Although ad integration dated back to the 1950s and 60s, with tobacco in particular, “main sponsorships” were typically reserved for major events like hockey night or the Bye Bye. Vachon brought this practice up-to-date by applying it to drama and “modern” TV.
Advertising and Visibility
Montréal’s Expo 67 presented a great opportunity for global visibility and Vachon responded with branded kiosks and trucks. This initiative, now called brand activation, enabled the rest of the world to discover this Québec company.
Recognizing that humour attracts and sells in Québec (e.g Pepsi and Claude Meunier), in 1986, Vachon created ads depicting at-first commonplace situations, but ending up with humourous scenarios of someone enjoying a Vachon cake. Jos Louis, Ah Caramel! and Passion Flakie are the star products of these ads.
Innovation and Brand Extension: New Recipes
The New Cakes Are a Hit
In 1932, competition was fierce and Vachon wanted to quickly set itself apart, especially after several years of difficult economic times. Vachon created “the” cake that would become the company’s image, Jos Louis.
Jos Louis was officially launched in 1939, when the Great American boxer Joe Louis was at the top of his career. Vachon took advantage of the boxer’s popularity to sell its small cakes but avoided paying royalties because of this one-letter difference. Another good move that didn’t cost anything! May West and Mae West…Vachon knew how to leverage the alphabet.
In 1950 (via the acquisition of the famous Grenache company, for the older people amongst us), the company acquired Diamant Ltd, which specialized in caramel spreads and jams. Initially bought to supply Vachon’s main plant, the products decided to introduce a new line of products, marketed and sold externally. In the years following, numbers other line extensions like peanut butter, cocoa power and honey were then developed.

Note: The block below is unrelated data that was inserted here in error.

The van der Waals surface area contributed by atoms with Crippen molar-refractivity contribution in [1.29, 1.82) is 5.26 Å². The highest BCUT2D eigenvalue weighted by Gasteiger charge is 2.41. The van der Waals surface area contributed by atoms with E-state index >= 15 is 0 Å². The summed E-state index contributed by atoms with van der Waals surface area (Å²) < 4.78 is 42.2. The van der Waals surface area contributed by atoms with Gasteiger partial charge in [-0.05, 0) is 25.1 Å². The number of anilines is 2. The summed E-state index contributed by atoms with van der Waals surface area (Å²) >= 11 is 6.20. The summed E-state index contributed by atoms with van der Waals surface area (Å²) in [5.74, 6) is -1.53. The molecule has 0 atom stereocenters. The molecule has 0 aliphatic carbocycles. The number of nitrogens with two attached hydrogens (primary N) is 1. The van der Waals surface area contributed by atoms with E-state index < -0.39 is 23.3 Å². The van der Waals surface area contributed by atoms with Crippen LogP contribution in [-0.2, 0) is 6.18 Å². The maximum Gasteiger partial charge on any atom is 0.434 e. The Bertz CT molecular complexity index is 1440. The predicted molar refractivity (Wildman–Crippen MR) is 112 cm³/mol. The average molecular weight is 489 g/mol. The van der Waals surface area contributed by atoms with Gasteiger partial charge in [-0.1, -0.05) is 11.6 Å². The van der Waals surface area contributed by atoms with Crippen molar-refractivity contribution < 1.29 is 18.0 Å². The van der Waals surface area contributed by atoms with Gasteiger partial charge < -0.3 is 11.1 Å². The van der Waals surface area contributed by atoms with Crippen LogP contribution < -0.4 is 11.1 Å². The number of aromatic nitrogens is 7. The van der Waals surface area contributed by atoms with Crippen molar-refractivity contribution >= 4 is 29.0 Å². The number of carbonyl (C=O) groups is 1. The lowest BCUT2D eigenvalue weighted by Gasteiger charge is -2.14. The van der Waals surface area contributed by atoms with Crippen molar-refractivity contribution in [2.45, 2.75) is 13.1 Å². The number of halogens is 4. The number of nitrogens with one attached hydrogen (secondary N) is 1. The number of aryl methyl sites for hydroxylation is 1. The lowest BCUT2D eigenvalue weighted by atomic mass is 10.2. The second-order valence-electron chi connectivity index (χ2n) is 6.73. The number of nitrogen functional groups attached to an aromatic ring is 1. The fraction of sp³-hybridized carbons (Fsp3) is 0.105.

Other Products Didn’t Fare as Well…
In 1986, Vachon decided to launch variants of its famous cakes as ice-cream cakes. A great opportunity for Vachon to target a market that was nearly untapped at the time in Québec. Market testing done during the summer was conclusive and sales objectives even doubled, so the company embarked on developing new infrastructures. In 1987, Vachon officially launched ice-cream version of its most popular products: Milles Feuilles, Ah Caramel!, Puff O Fruit and Jos Louis. Unfortunately, the frozen dessert adventure did not last long, as refrigerated distribution was not Vachon’s strength at that time.
A Good Corporate Citizen: Health and Trans Fat
In and around 1992, with increased presence in the media, Vachon cake sales reached record highs with resounding new product successes: Rice Krispies Squares and the Hop & Go line.
Vachon was again ahead of the trend in reducing the use of trans fat in prepared products. In the 1990s, Vachon started making “low fat” products. In 1996, Vachon was focussing on a low-fat Brownie, and cutting the fat content of its famous 1/2 Moon and proverbial Jos Louis. An idea that pays off from a marketing and sales perspective; same price, same taste, but being better for your health! Positioning to attract a clientele that wanted a treat while watching their waistlines!
From Vachon’s “rich” history, we’ve learned that the ends justify the means. From word-of-mouth, sponsorships, brand identity exercises, and logo re-branding, the company has always and continues to be on the lookout for new sales tactics (for example, its Treat Selector, broadly inspired by the SAQ’s Taste Tags). A drive which helped the company conquer the small cake market, one Jos Louis at a time.
L’histoire des p’tits gâteaux Vachon 1923-1999, Dave Corriveau
Photo Credit :
Francis Vachon, The Canadian Press Images